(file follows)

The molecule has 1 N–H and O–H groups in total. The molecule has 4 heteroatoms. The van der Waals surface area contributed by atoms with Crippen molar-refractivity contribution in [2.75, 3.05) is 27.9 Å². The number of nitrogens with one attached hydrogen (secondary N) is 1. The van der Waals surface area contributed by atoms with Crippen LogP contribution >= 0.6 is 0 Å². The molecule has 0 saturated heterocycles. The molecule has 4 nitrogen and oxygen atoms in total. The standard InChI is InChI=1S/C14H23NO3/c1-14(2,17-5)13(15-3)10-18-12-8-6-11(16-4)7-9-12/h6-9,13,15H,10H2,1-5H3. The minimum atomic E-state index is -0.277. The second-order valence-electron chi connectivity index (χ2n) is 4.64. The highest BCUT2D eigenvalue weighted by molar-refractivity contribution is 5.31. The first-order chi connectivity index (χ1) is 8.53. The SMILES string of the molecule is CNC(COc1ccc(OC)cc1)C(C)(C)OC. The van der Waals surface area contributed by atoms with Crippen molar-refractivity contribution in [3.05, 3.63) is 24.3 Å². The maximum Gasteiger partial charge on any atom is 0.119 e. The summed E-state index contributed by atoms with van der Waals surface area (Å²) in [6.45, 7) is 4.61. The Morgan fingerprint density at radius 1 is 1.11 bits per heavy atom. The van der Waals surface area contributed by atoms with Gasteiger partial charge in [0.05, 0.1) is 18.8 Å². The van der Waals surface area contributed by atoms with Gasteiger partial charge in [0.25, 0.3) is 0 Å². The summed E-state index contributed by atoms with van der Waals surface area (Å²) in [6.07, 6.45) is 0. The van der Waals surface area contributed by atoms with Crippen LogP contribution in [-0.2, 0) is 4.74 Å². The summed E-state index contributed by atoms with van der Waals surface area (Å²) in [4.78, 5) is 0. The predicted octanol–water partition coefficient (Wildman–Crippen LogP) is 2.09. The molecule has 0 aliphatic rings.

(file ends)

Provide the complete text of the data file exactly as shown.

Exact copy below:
The molecule has 1 N–H and O–H groups in total. The molecule has 4 heteroatoms. The van der Waals surface area contributed by atoms with Crippen molar-refractivity contribution in [2.75, 3.05) is 27.9 Å². The number of nitrogens with one attached hydrogen (secondary N) is 1. The van der Waals surface area contributed by atoms with Crippen LogP contribution >= 0.6 is 0 Å². The molecule has 0 saturated heterocycles. The molecule has 4 nitrogen and oxygen atoms in total. The standard InChI is InChI=1S/C14H23NO3/c1-14(2,17-5)13(15-3)10-18-12-8-6-11(16-4)7-9-12/h6-9,13,15H,10H2,1-5H3. The minimum atomic E-state index is -0.277. The second-order valence-electron chi connectivity index (χ2n) is 4.64. The highest BCUT2D eigenvalue weighted by molar-refractivity contribution is 5.31. The first-order chi connectivity index (χ1) is 8.53. The SMILES string of the molecule is CNC(COc1ccc(OC)cc1)C(C)(C)OC. The van der Waals surface area contributed by atoms with Crippen molar-refractivity contribution in [3.05, 3.63) is 24.3 Å². The maximum Gasteiger partial charge on any atom is 0.119 e. The summed E-state index contributed by atoms with van der Waals surface area (Å²) in [6.45, 7) is 4.61. The Morgan fingerprint density at radius 1 is 1.11 bits per heavy atom. The van der Waals surface area contributed by atoms with Gasteiger partial charge in [0.05, 0.1) is 18.8 Å². The van der Waals surface area contributed by atoms with Gasteiger partial charge in [0.25, 0.3) is 0 Å². The summed E-state index contributed by atoms with van der Waals surface area (Å²) in [6.07, 6.45) is 0. The van der Waals surface area contributed by atoms with Crippen LogP contribution in [-0.2, 0) is 4.74 Å². The summed E-state index contributed by atoms with van der Waals surface area (Å²) in [4.78, 5) is 0. The predicted octanol–water partition coefficient (Wildman–Crippen LogP) is 2.09. The molecule has 0 aliphatic rings.